- ANN – Artificial Neural Networks An Artificial Neural Network (ANN) is an information processing method that is inspired by the way biological nervous systems process information. An ANN is composed of a large number of highly interconnected processing elements (neurons) working together to solve specific problems. An ANN is configured for a specific application, such as pattern recognition or data classification, through a learning process. Learning involves adjustments to the connections that exist between the neurons. In more practical terms neural networks are non-linear statistical data
- CLS – Classical Least Squares CLS (the K Matrix method) is a regression method that assumes Beer’s Law applies – i.e. that absorbance at each wavelength is proportional to component concentration. A model generated using CLS in its simplest form, requires that all interfering chemical components be known and included in the calibration data set.
- ILS – Inverse Least Squares ILS (the P Matrix method) is a regression method that applies the inverse of Beer’s Law. It assumes that component concentration is a function of absorbance. An ILS model has a significant advantage over CLS in that it does not need to know and include all components in the calibration set.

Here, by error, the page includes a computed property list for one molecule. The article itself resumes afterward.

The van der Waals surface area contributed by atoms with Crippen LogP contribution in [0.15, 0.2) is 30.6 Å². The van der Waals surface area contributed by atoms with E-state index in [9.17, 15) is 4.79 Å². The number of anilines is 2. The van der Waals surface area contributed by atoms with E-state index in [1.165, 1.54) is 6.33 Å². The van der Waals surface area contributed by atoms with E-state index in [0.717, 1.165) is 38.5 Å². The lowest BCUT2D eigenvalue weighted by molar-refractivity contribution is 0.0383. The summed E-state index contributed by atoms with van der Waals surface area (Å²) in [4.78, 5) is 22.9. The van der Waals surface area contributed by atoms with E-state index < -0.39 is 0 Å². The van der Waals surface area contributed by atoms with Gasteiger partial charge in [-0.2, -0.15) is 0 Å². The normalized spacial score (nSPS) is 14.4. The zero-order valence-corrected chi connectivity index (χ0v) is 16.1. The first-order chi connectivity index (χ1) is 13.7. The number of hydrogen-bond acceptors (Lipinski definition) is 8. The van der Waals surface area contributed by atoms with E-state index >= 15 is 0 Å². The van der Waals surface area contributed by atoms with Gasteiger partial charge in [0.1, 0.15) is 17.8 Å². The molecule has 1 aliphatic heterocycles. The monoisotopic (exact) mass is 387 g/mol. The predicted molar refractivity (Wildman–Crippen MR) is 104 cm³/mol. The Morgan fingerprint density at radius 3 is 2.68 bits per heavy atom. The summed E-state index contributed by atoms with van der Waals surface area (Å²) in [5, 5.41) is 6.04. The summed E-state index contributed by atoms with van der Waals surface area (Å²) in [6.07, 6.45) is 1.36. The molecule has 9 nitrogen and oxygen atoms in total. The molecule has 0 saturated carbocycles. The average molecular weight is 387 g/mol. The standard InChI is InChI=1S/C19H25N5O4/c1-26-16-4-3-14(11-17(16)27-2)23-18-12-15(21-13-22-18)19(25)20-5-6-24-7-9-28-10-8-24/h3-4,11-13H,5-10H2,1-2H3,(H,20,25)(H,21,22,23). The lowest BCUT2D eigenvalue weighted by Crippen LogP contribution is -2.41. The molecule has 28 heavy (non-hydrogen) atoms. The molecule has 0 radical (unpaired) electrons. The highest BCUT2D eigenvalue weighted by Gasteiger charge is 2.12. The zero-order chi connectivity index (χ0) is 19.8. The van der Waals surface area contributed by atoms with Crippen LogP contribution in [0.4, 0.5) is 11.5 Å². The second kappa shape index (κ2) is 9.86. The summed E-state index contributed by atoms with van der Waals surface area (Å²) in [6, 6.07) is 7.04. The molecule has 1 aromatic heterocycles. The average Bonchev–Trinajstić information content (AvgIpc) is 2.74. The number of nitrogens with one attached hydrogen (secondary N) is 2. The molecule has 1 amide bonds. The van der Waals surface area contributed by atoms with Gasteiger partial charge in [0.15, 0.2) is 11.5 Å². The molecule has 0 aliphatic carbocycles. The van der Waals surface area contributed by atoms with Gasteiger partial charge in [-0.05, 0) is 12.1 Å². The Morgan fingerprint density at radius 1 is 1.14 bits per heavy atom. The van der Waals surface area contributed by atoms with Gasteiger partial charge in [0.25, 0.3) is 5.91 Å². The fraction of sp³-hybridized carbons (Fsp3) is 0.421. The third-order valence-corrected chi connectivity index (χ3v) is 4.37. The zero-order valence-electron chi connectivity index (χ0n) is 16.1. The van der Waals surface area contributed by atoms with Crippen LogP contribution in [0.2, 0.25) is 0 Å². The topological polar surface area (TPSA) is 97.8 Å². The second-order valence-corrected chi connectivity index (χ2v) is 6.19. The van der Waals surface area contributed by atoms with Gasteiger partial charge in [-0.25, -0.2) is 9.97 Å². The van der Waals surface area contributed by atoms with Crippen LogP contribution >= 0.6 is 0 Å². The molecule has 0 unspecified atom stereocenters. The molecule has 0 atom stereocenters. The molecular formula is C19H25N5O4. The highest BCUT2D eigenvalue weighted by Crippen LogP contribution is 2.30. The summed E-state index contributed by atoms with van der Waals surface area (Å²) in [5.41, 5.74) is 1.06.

- kNN – k Nearest Neighbor kNN is a classification scheme where a Euclidian distance metric is used to determine the classification. The distance metric calculated for an unknown sample is an indication of the degree of similarity to other samples.
- LWR – Locally Weighted Regression In locally weighted regression, sample points are weighted by their proximity to the current sample point in question. A regression model is then computed using the weighted points. In some cases, LWR models can produce better accuracy.
- MCR – Multivariate Curve Resolution Multivariate Curve Resolution is a group of techniques that can be used to resolve mixtures by determining the number of constituents present and what their individual response profiles (spectra, pH profiles, time profiles, elution profiles) look like. It also provides an estimate of the concentrations. This can all be done with no prior information about the nature and composition of the mixtures.